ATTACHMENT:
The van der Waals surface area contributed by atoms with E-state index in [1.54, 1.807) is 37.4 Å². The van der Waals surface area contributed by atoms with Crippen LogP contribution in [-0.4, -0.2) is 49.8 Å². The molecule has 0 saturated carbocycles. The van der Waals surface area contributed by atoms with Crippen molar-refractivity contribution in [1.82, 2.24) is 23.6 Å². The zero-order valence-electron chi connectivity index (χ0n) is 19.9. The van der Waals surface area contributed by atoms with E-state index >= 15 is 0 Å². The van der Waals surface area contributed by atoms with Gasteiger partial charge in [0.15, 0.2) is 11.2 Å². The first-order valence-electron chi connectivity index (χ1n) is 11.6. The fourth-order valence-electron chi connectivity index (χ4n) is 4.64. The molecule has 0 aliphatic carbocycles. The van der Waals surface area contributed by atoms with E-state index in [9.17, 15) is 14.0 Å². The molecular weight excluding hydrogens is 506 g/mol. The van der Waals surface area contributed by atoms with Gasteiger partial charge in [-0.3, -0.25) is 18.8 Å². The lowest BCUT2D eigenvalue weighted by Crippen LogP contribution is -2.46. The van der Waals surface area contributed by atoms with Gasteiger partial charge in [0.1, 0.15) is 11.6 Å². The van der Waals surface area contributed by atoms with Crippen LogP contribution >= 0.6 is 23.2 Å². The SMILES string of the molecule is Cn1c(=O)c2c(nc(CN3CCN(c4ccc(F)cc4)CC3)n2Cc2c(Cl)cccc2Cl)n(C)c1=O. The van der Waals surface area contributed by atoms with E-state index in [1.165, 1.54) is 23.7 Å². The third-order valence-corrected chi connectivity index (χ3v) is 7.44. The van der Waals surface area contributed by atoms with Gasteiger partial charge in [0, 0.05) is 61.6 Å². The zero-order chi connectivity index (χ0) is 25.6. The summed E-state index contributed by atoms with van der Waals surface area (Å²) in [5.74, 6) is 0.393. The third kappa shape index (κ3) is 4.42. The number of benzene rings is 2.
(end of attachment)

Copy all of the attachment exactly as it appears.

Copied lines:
The van der Waals surface area contributed by atoms with E-state index in [1.54, 1.807) is 37.4 Å². The van der Waals surface area contributed by atoms with Crippen LogP contribution in [-0.4, -0.2) is 49.8 Å². The molecule has 0 saturated carbocycles. The van der Waals surface area contributed by atoms with Crippen molar-refractivity contribution in [1.82, 2.24) is 23.6 Å². The zero-order valence-electron chi connectivity index (χ0n) is 19.9. The van der Waals surface area contributed by atoms with E-state index >= 15 is 0 Å². The van der Waals surface area contributed by atoms with Gasteiger partial charge in [0.15, 0.2) is 11.2 Å². The first-order valence-electron chi connectivity index (χ1n) is 11.6. The fourth-order valence-electron chi connectivity index (χ4n) is 4.64. The molecule has 0 aliphatic carbocycles. The van der Waals surface area contributed by atoms with E-state index in [9.17, 15) is 14.0 Å². The molecular weight excluding hydrogens is 506 g/mol. The van der Waals surface area contributed by atoms with Gasteiger partial charge in [-0.3, -0.25) is 18.8 Å². The lowest BCUT2D eigenvalue weighted by Crippen LogP contribution is -2.46. The van der Waals surface area contributed by atoms with Gasteiger partial charge in [0.1, 0.15) is 11.6 Å². The van der Waals surface area contributed by atoms with Crippen LogP contribution >= 0.6 is 23.2 Å². The SMILES string of the molecule is Cn1c(=O)c2c(nc(CN3CCN(c4ccc(F)cc4)CC3)n2Cc2c(Cl)cccc2Cl)n(C)c1=O. The van der Waals surface area contributed by atoms with E-state index in [1.165, 1.54) is 23.7 Å². The third-order valence-corrected chi connectivity index (χ3v) is 7.44. The van der Waals surface area contributed by atoms with Gasteiger partial charge in [0, 0.05) is 61.6 Å². The zero-order chi connectivity index (χ0) is 25.6. The summed E-state index contributed by atoms with van der Waals surface area (Å²) in [5.74, 6) is 0.393. The third kappa shape index (κ3) is 4.42. The number of benzene rings is 2.